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Ilya R
Ilya R

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NestJS: Work with configuration

Application configuration is often understood as setting a particular state of application. The simplest example is running an application in development or production mode. For example, in development mode, we need the application to show us the maximum information about errors. But when we run the application in production, it is not the best idea to show such information to ordinary users.

Also, the configuration means set up of credentials for working with the database and third-party services.

We can keep such data in different files in different places of the application, but it will be hard to maintain in future. For example, when the login or password from the database are changed, we would need to change all that stuff in all files.

Therefore, it is better to keep all configurations in one file or in one directory. But, you should also remember about security and avoid getting these files into the repo. Even if the repository is private.

Using .env files.
We can store configuration data in .js or .ts files. And exclude these files via .gitignore from the repository. But usually environment variables are used for such cases. For this, .env file is created in the root of the project and all the configuration data is written there in the "key = value" format.

It will look something like this:

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And in order to protect the data from getting into the repository, we will write exceptions in .gitignore, and also create a file with name .env.example . It will be stored in the repository. Such a file will contain the required fields, but without values. For example:

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This file need to understand which env variables are used in application. After you clone project from repo, you will need just rename file to .env and fill all fields.

Next, we can use anywhere in our application the environment variables taken from this file.

Use configuration in NestJS.
NestJS has its own ways of working with .env files. Lets take a look how we can use env variables in NestJS app.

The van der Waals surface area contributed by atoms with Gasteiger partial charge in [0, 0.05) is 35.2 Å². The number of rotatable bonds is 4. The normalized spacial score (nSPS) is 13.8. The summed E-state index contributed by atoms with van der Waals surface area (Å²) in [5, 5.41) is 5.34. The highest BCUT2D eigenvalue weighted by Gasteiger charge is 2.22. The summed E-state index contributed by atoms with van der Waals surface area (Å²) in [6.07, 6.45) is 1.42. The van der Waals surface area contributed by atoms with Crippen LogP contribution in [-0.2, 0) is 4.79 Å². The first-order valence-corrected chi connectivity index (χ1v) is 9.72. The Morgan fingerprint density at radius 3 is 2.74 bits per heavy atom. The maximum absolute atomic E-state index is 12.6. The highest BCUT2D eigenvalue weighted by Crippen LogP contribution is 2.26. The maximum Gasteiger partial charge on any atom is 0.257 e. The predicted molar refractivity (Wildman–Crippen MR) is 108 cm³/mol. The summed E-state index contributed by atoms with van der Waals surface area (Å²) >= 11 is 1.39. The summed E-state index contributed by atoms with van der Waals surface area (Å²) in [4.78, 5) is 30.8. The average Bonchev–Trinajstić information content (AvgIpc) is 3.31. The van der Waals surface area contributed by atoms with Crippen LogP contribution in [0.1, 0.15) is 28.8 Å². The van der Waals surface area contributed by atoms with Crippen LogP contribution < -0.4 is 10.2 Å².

For this we need to install @nestjs/config in our application.

npm i @nestjs/config
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After that, in the Module's import field add ConfigModule.forRoot() so that access to environment variables is available globally.

// app.module.ts
import { ConfigModule } from '@nestjs/config';

// Other code

  imports: [
    // Another imports
  controllers: [AppController],
  providers: [AppService],
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In the controller constructor:

import { ConfigService } from '@nestjs/config';

export class AppController {
  constructor(private readonly configService: ConfigService) {}

  // Other code....
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In the same way, you can use configService in other parts of the application.

This is how basic configuration work looks like in a NestJS application.

Top comments (1)

galkin profile image
Nikita Galkin

Dependency Injection for application configuration makes sense only if you mock the dependency in unit testing. most applications do not use dynamic configuration initialization (reading from consul, secret manager, etc). Because of that i prefer to config.ts file for reading env vars and import it without dependency injection. This approach doesn't create over engineering. The same about logger.

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